Hiring someone to work on your home can be a stressful because you know that the quality of the work will have a lot to do with the person who performs it.  For this reason you tend to do everything you can to find someone who is certified and who seems to have a work history you can trust, but there is still one catch.  Oftentimes the contractor you choose is a stranger initially, so how do you avoid a bad contractor who looks perfect on paper but won’t deliver what you expect?  Here are some ways to spot the red flags that indicate you may have a dud instead of a stud!

Really Low Bid Prices

 

While this may seem like an advantage to you, if the quote you get is so much lower than others it may be a problem in the long run.  This business is very much a “you get what you pay for” industry.  Keep this in mind when you are comparing bid prices.  Either the contractor doesn’t understand the scope of the work or you are going to be dealing with extra costs and change orders after the work starts.  Either way, you will end up paying more than the bid and often times more than the other bids!

 

Refusal to Sign Contracts

 

A bad contractor will tend to have a problem with any kind of paper trail, especially one that is legally binding.  This can be a way of covering themselves if something goes wrong.  It can also be that they have something to hide and would rather not put their names to anything.  If a contractor won’t sign anything, especially legally binding documents, then a HUGE red flag has been raised and you should seriously reconsider using this person.

 

Use of Pressure Tactics

 

Ever had a sales person paint you a really scary picture to hurry you into buying something?  Or worse, ever had someone try to rush you to buy something as though you were taking up too much of their time?  Contractors who use pressure tactics like this are often not the ones we want to hire.  A bad contractor will use these tactics to rush you into a decision and hire them when you really should be telling them no thanks.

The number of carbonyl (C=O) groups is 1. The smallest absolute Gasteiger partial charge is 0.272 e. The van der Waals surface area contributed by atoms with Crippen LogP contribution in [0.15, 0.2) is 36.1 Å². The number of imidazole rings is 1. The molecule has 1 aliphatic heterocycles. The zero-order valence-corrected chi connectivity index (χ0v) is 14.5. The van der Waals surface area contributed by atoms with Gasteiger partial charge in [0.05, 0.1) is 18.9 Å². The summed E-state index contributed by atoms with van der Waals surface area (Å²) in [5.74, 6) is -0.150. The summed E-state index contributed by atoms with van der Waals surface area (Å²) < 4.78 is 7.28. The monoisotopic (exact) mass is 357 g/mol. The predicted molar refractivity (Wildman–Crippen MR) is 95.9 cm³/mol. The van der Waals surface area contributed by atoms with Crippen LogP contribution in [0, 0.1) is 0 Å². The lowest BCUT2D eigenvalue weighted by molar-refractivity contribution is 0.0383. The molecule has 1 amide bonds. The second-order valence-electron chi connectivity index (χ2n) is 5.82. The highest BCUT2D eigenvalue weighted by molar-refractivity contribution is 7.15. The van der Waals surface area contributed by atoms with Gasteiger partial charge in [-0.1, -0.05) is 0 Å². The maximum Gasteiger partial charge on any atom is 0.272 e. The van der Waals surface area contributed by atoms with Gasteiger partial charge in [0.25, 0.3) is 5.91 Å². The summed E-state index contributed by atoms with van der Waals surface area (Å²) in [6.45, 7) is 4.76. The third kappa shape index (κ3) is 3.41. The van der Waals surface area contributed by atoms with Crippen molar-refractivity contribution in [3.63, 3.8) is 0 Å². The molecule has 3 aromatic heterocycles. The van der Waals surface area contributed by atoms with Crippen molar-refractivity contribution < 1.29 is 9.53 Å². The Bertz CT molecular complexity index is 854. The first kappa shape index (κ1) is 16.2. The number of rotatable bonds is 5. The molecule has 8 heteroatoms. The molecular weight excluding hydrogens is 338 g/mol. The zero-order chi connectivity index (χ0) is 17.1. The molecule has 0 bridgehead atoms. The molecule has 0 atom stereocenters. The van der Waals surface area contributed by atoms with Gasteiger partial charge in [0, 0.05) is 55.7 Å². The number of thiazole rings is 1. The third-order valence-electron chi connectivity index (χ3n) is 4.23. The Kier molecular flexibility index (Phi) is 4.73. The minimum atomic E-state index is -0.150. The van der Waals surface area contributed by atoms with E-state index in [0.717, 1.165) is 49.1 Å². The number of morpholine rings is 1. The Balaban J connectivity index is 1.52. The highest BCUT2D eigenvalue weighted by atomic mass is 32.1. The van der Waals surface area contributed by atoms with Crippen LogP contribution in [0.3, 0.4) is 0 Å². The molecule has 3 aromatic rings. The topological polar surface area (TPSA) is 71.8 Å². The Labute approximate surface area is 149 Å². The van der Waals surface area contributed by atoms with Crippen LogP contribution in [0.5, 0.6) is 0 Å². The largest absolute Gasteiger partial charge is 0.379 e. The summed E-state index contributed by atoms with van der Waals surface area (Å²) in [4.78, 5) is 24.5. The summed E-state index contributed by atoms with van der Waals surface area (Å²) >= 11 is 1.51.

Demanding Payment Upfront

 

Never make full payment or sign anything to say the job is complete until you are satisfied with the work.  Besides your satisfaction you also want to make sure that it passes inspection and that you get proof that you have made all payments.  The proof of payment is especially useful since anyone who is not paid by your contractor can put a lien on your house to demand compensation.  Unfortunately, if that contractor is nowhere to be found and you have no proof that you paid you may end up paying twice.

 

Sketchy References

 

If you do not trust the provided references or none are provided during your selection then you are more than likely dealing with a bad contractor.  Questionable references may mean the contractor is making things up.  Even worse, no references suggest that he or she cannot trust past customers to vouch for the work done which is never a good thing.

 

Lastly, there is that unquantifiable feeling that you get in your gut.  Listen to what it says, it often will steer you in the right direction.  Consider this, you wouldn’t buy a car if you felt uncomfortable with it, in fact would you buy anything if you felt uncomfortable with it?  Probably not, and hiring a contractor is no different.   Use your common sense as well and you will greatly reduce the probability of hiring a bad contractor!

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